Miller, S. Motivation and reading comprehension. Mol, S. To read or not to read: A meta-analysis of print exposure from infancy to adulthood.

Morrow, L. Motivating lifelong voluntary readers. Flood, D. Lapp, J. Jenson Eds. Principal leadership: Creating a culture of academic optimism to improve achievement for all students.

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Mueller, J. Identifying discriminating variables between teachers who fully integrate computers and teachers with limited integration. R Mullis, I.

PIRLS assessment framework and specifications, second edition. PIRLS international results in reading.

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Report of the national reading panel. Teaching children to read: An evidence-based assessment of the scientific research literature on reading and its implications for reading instruction NIH Publication No.

Nesbit, J. Learning with concept and knowledge maps: A meta-analysis. Niemiec, C. Autonomy, competence, and relatedness in the classroom: Applying selfdetermination theory to educational practice.

Organisation for Economic Cooperation and Development. Literacy, economy and society. Paris: Author. Improving health and social cohesion through education.

Literacy in the information age: Final report of the international adult literacy survey. Learning a living: First results of the adult literacy and life skills survey.

Palincsar, A. Paris, S. The development of strategic readers. Perfetti, C. Reading ability: Lexical quality to comprehension.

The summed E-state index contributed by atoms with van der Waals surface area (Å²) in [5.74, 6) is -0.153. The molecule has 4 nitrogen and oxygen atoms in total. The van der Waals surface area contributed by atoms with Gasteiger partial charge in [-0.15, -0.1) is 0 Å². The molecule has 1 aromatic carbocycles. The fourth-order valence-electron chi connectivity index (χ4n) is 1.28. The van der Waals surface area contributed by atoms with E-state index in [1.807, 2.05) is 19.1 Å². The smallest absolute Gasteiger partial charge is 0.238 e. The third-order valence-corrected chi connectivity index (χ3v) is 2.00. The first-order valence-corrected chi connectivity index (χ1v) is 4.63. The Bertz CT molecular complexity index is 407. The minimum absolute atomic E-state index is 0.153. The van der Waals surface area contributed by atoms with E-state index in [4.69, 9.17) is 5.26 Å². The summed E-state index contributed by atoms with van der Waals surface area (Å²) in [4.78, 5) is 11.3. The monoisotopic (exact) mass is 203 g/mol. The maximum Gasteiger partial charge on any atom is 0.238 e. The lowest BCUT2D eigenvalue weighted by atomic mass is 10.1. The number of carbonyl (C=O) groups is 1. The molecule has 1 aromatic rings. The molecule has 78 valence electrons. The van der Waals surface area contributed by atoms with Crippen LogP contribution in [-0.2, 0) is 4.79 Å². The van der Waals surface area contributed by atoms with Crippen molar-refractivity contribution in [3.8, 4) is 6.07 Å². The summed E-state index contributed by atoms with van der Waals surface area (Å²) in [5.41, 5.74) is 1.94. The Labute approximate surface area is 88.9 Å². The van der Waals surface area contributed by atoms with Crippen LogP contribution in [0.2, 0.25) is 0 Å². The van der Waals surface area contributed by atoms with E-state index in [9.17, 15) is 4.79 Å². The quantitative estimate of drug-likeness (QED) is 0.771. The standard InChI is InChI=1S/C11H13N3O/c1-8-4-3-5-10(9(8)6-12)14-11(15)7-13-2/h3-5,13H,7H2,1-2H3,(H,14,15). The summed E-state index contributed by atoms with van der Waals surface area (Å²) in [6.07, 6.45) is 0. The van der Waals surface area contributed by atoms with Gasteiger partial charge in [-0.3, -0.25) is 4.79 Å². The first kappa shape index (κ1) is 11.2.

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Hulme Eds. Malden, MA: Blackwell Publishing. Perkinson-Gloor, N. Sleep duration, positive attitude toward life, and academic achievement: The role of daytime tiredness, behavioral persistence, and school start times.

Pew Research Center. Teens and technology. Washington, DC: Author. How teachers are using technology at home and in the classrooms.

Pressley, M. Metacognition and self-regulated comprehension. Samuels Eds. Metacognitively competent reading comprehension is constructively responsive reading: How can such reading be developed in students.

Puzio, K. The effects of within class grouping on reading achievement: A meta-analytic synthesis.

Raikes, H. Dynamic text comprehension: An integrative view of reading. Reeve, J. Reuda, R. How teens do research in the digital world.

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The materials and the situated: What multimodality and new literacy studies do for literacy research. Fisher Eds. Rothon, C.

Can social support protect bullied adolescents from adverse outcomes? A prospective study on the effects of bullying on the educational achievement and mental health of adolescents at secondary schools in East London.